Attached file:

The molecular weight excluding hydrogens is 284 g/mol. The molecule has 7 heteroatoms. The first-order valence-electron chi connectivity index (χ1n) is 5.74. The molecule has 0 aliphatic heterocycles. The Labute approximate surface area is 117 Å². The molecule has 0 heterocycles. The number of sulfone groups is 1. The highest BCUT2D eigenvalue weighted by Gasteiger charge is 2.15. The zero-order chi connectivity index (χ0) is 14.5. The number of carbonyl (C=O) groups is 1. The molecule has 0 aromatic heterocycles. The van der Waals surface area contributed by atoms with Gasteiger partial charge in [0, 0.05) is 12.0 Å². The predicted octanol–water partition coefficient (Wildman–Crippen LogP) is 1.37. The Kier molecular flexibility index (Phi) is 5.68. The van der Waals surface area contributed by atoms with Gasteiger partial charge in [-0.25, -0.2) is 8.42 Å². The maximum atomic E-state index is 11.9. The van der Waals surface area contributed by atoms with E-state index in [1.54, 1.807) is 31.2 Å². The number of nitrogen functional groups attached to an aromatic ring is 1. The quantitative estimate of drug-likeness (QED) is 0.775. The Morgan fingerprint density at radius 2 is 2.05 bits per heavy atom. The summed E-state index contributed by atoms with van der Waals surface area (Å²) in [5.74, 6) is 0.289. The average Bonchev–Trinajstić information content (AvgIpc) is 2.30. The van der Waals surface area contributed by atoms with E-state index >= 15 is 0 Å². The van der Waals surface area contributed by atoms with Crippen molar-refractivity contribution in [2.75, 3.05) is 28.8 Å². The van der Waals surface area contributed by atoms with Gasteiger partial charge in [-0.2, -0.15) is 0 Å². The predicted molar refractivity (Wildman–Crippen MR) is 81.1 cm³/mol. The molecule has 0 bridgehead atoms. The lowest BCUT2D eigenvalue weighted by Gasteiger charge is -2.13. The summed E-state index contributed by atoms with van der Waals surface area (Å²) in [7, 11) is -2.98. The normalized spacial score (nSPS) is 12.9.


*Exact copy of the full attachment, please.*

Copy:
The molecular weight excluding hydrogens is 284 g/mol. The molecule has 7 heteroatoms. The first-order valence-electron chi connectivity index (χ1n) is 5.74. The molecule has 0 aliphatic heterocycles. The Labute approximate surface area is 117 Å². The molecule has 0 heterocycles. The number of sulfone groups is 1. The highest BCUT2D eigenvalue weighted by Gasteiger charge is 2.15. The zero-order chi connectivity index (χ0) is 14.5. The number of carbonyl (C=O) groups is 1. The molecule has 0 aromatic heterocycles. The van der Waals surface area contributed by atoms with Gasteiger partial charge in [0, 0.05) is 12.0 Å². The predicted octanol–water partition coefficient (Wildman–Crippen LogP) is 1.37. The Kier molecular flexibility index (Phi) is 5.68. The van der Waals surface area contributed by atoms with Gasteiger partial charge in [-0.25, -0.2) is 8.42 Å². The maximum atomic E-state index is 11.9. The van der Waals surface area contributed by atoms with E-state index in [1.54, 1.807) is 31.2 Å². The number of nitrogen functional groups attached to an aromatic ring is 1. The quantitative estimate of drug-likeness (QED) is 0.775. The Morgan fingerprint density at radius 2 is 2.05 bits per heavy atom. The summed E-state index contributed by atoms with van der Waals surface area (Å²) in [5.74, 6) is 0.289. The average Bonchev–Trinajstić information content (AvgIpc) is 2.30. The van der Waals surface area contributed by atoms with E-state index >= 15 is 0 Å². The van der Waals surface area contributed by atoms with Crippen molar-refractivity contribution in [2.75, 3.05) is 28.8 Å². The van der Waals surface area contributed by atoms with Gasteiger partial charge in [-0.2, -0.15) is 0 Å². The predicted molar refractivity (Wildman–Crippen MR) is 81.1 cm³/mol. The molecule has 0 bridgehead atoms. The lowest BCUT2D eigenvalue weighted by Gasteiger charge is -2.13. The summed E-state index contributed by atoms with van der Waals surface area (Å²) in [7, 11) is -2.98. The normalized spacial score (nSPS) is 12.9.